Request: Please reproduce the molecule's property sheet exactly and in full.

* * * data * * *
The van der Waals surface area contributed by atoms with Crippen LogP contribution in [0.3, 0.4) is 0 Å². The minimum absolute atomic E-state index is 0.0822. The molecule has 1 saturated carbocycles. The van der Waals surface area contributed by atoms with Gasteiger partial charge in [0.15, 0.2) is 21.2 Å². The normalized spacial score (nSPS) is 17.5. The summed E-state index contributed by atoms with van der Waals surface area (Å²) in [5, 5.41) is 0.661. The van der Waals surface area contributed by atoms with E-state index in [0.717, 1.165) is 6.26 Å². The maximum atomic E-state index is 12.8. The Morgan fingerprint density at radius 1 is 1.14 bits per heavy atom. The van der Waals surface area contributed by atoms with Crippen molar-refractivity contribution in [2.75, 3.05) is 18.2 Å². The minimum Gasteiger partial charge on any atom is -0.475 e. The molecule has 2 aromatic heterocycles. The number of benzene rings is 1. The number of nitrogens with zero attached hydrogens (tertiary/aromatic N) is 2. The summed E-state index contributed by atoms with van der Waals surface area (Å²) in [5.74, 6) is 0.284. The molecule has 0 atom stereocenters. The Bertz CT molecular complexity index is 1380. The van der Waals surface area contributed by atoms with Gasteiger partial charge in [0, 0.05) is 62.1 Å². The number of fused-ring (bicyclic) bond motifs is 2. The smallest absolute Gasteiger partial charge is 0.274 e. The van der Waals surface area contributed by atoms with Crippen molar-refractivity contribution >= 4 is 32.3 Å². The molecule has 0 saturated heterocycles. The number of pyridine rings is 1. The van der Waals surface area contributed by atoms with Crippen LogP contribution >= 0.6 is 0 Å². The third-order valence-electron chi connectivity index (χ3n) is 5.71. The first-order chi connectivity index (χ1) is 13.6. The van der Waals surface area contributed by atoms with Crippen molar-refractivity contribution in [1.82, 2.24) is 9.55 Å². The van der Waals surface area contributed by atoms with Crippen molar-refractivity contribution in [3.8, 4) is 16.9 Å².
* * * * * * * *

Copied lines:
The van der Waals surface area contributed by atoms with Crippen LogP contribution in [0.3, 0.4) is 0 Å². The minimum absolute atomic E-state index is 0.0822. The molecule has 1 saturated carbocycles. The van der Waals surface area contributed by atoms with Gasteiger partial charge in [0.15, 0.2) is 21.2 Å². The normalized spacial score (nSPS) is 17.5. The summed E-state index contributed by atoms with van der Waals surface area (Å²) in [5, 5.41) is 0.661. The van der Waals surface area contributed by atoms with E-state index in [0.717, 1.165) is 6.26 Å². The maximum atomic E-state index is 12.8. The Morgan fingerprint density at radius 1 is 1.14 bits per heavy atom. The van der Waals surface area contributed by atoms with Crippen molar-refractivity contribution in [2.75, 3.05) is 18.2 Å². The minimum Gasteiger partial charge on any atom is -0.475 e. The molecule has 2 aromatic heterocycles. The number of benzene rings is 1. The number of nitrogens with zero attached hydrogens (tertiary/aromatic N) is 2. The summed E-state index contributed by atoms with van der Waals surface area (Å²) in [5.74, 6) is 0.284. The molecule has 0 atom stereocenters. The Bertz CT molecular complexity index is 1380. The van der Waals surface area contributed by atoms with Gasteiger partial charge in [0, 0.05) is 62.1 Å². The number of fused-ring (bicyclic) bond motifs is 2. The smallest absolute Gasteiger partial charge is 0.274 e. The van der Waals surface area contributed by atoms with Crippen molar-refractivity contribution >= 4 is 32.3 Å². The molecule has 0 saturated heterocycles. The number of pyridine rings is 1. The van der Waals surface area contributed by atoms with Crippen LogP contribution >= 0.6 is 0 Å². The third-order valence-electron chi connectivity index (χ3n) is 5.71. The first-order chi connectivity index (χ1) is 13.6. The van der Waals surface area contributed by atoms with Crippen molar-refractivity contribution in [1.82, 2.24) is 9.55 Å². The van der Waals surface area contributed by atoms with Crippen molar-refractivity contribution in [3.8, 4) is 16.9 Å².